Giant dams could be built in parts of north Queensland and the Northern Territory to turn those areas into major national agricultural food bowls and generate significant economic benefits, a CSIRO report says.
The Federal Government welcomed the report, saying the dams could revolutionise food production and help drought-proof rural areas.
The CSIRO's "world-leading initiative" mapped three key river systems — the Mitchell River in far north Queensland, Western Australia's Fitzroy River and the Greater Darwin area in the Northern Territory — to identify the best sites for potential irrigated agricultural development.
The CSIRO report suggested several dams could be built in Queensland and the Northern Territory and said there were good conditions in Western Australia for irrigated agriculture through harvesting aquifers.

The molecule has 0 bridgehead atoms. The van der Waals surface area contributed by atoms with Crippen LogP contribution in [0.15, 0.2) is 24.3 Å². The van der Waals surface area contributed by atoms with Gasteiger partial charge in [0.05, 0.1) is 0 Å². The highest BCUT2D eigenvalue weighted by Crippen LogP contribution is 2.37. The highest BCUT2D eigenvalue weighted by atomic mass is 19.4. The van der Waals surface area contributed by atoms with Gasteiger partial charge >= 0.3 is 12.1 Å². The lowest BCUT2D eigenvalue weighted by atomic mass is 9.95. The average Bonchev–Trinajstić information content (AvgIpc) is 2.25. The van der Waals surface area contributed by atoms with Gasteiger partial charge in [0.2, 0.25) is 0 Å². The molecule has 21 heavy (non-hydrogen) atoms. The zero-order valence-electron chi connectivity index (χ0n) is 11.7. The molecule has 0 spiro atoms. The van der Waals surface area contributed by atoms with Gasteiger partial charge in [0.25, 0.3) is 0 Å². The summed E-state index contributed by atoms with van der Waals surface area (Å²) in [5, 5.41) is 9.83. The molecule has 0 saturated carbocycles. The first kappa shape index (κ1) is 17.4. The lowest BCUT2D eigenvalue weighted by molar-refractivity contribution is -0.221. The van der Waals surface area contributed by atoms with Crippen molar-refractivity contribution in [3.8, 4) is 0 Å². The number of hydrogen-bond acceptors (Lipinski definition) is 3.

The assessment of Western Australia's Fitzroy River did not undertake any new analysis of any new dam designs, nor was the potential for major dams to mitigate flooding along the river investigated.
CSIRO project leader Chris Chilcott said almost 400,000 hectares across the catchments could be suitable for irrigated agriculture.
"It's about the possible, so we're not proposing those dams," he said.
"What the report does — and what the work for us has done — is it shows what's possible, how much land, how much water, and where do they come together that would allow developments to happen.
"And then it allows people to make decisions about how they might do that.